Forest carbon: a reading list for beginners

February 6, 2021
carbon carbon markets forestry forest products

A black spruce forest in northern Minnesota
A black spruce forest in northern Minnesota.

Carbon is quickly becoming one of the hottest forest products of the 2020s. Carbon sequestration is the reason why trees and forests are being placed front and center in discussions about natural climate solutions. Emerging markets are encouraging landowners to manage forests for the carbon they provide.

You can very quickly can get lost in the definitions, units, and vocabulary used in the forest carbon world. What’s the difference between a ton and a tonne? Are carbon and carbon dioxide the same thing? Is a forest that’s managed for carbon storage also being managed for carbon sequestration?

Below you’ll find a reading list for beginners that presents forest carbon concepts in an approachable way:

Carbon facts and figures

  • Greenhouse gas emissions and removals from forest land, woodlands, and urban trees in the United States, 1990-2018 (USDA Forest Service). Every year the USDA Forest Service reports an economy-wide inventory of greenhouse gas (GHG) emissions and removals in the country. This most recent document provides an overview of the status and trends of GHG emissions and removals from forests, woodlands, harvested wood products, and urban trees in the United States from 1990 to 2018. It includes national and state-level reports.

  • Carbon fact sheets (Forest Resources Association). I worked with FRA to develop fact sheets that show the role of forests in sequestering and storing carbon. The fact sheets present the status and trends in forest carbon storage and sequestration using data from the USDA Forest Service. The fact sheets have reports at the national, regional, and state levels.

Carbon and forest management

  • Forest carbon: an essential natural solution to climate change (UMass Extension). This is an excellent publication that lists definitions of forest carbon with great graphics and illustrations. It showcases the differences between managing forests for carbon sequestration, storage, or both. It is one of the best publications for landowners and decision makers to learn about the complexities of forest carbon.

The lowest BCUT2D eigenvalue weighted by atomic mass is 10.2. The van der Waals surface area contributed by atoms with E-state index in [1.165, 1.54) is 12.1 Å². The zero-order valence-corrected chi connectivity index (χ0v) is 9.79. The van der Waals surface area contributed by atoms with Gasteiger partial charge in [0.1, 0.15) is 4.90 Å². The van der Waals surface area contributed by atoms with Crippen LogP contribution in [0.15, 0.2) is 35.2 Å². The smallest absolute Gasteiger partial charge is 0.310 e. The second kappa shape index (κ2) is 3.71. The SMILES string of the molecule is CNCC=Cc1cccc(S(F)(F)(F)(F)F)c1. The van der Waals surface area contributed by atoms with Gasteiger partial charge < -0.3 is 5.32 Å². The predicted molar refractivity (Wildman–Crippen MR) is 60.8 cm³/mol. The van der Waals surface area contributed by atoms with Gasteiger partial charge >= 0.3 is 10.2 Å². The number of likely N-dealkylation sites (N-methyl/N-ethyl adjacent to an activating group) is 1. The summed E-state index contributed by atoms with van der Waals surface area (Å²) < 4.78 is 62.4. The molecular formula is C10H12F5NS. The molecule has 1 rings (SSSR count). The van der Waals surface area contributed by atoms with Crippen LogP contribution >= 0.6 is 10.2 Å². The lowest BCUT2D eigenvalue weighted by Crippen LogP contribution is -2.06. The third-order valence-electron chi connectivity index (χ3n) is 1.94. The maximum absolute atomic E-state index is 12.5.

• Forest carbon management (USDA Forest Service, Northern Institute of Applied Climate Science). Managing forests for carbon and climate change introduces the topic of adaptation as a forest management tool. This website describes adaptation strategies and approaches for forest carbon management, including links to case studies showing real-world adaptation demonstration projects.

  • Carbon benefits of wood-based products and energy (USDA Forest Service, Northern Institute of Applied Climate Science). Forest management produces diverse forest products that store carbon for decades or even centuries. This resource describes the role of forest management in providing carbon storage in harvested wood products and bioenergy.

Carbon markets

  • An introduction to forest carbon offset markets (North Carolina State Extension). A gentle introduction to forest carbon markets is provided in this resource. It includes a description of the different types of forest carbon offset projects, how voluntary and compliance markets differ, and how carbon credit registries work.

  • Family-owned forests: how to unlock the carbon potential in America’s backyard (American Forest Foundation). This white paper captures a lot of the energy behind carbon markets designed for small landowners, focusing on AFF’s program. Many of these voluntary markets have exploded in the last year, and this is a great reading that distills the language of carbon markets for a private landowner. You’ll need to sign up for their email list to download the white paper.

  • State of the voluntary carbon markets (Ecosystem Marketplace). This document has been the best consistent resource that tracks the status of voluntary markets. Updated annually, this resource provides insights into voluntary carbon market dynamics, supply, and demand. You’ll need to sign up for their email list to download the document.

Conclusion

There is an abundance of information on forest carbon on the web. To be able to discuss it the context of forest as natural climate solutions or in terms of the role forests play in carbon markets, these readings present the material in an approachable way.

Which documents did I miss? Send me an email with any suggestions.

By Matt Russell. Sign up for my monthly newsletter for in-depth analysis on data and analytics in the forest products industry.

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